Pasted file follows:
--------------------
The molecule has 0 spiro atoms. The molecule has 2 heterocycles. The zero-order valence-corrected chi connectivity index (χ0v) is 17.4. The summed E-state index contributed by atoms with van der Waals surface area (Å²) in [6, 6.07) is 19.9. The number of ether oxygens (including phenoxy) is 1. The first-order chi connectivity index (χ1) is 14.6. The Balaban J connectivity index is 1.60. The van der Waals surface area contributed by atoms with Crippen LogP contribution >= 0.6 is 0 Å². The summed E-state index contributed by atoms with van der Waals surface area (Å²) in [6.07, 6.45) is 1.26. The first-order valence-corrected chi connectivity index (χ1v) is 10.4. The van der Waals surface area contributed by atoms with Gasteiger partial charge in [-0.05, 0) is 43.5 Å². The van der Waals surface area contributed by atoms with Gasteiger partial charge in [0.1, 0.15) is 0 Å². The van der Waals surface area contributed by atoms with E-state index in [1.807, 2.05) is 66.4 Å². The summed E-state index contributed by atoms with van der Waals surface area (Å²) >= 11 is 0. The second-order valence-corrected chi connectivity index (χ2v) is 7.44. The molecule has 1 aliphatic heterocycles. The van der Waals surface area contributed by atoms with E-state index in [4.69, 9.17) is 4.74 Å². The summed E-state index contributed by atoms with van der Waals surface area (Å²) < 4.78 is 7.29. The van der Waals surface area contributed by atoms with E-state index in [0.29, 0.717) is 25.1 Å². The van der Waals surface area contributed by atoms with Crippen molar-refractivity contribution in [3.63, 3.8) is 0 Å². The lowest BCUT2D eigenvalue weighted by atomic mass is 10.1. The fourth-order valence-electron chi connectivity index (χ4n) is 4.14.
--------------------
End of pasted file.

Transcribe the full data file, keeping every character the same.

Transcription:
The molecule has 0 spiro atoms. The molecule has 2 heterocycles. The zero-order valence-corrected chi connectivity index (χ0v) is 17.4. The summed E-state index contributed by atoms with van der Waals surface area (Å²) in [6, 6.07) is 19.9. The number of ether oxygens (including phenoxy) is 1. The first-order chi connectivity index (χ1) is 14.6. The Balaban J connectivity index is 1.60. The van der Waals surface area contributed by atoms with Crippen LogP contribution >= 0.6 is 0 Å². The summed E-state index contributed by atoms with van der Waals surface area (Å²) in [6.07, 6.45) is 1.26. The first-order valence-corrected chi connectivity index (χ1v) is 10.4. The van der Waals surface area contributed by atoms with Gasteiger partial charge in [-0.05, 0) is 43.5 Å². The van der Waals surface area contributed by atoms with Gasteiger partial charge in [0.1, 0.15) is 0 Å². The van der Waals surface area contributed by atoms with E-state index in [1.807, 2.05) is 66.4 Å². The summed E-state index contributed by atoms with van der Waals surface area (Å²) >= 11 is 0. The second-order valence-corrected chi connectivity index (χ2v) is 7.44. The molecule has 1 aliphatic heterocycles. The van der Waals surface area contributed by atoms with E-state index in [4.69, 9.17) is 4.74 Å². The summed E-state index contributed by atoms with van der Waals surface area (Å²) < 4.78 is 7.29. The van der Waals surface area contributed by atoms with E-state index in [0.29, 0.717) is 25.1 Å². The van der Waals surface area contributed by atoms with Crippen molar-refractivity contribution in [3.63, 3.8) is 0 Å². The lowest BCUT2D eigenvalue weighted by atomic mass is 10.1. The fourth-order valence-electron chi connectivity index (χ4n) is 4.14.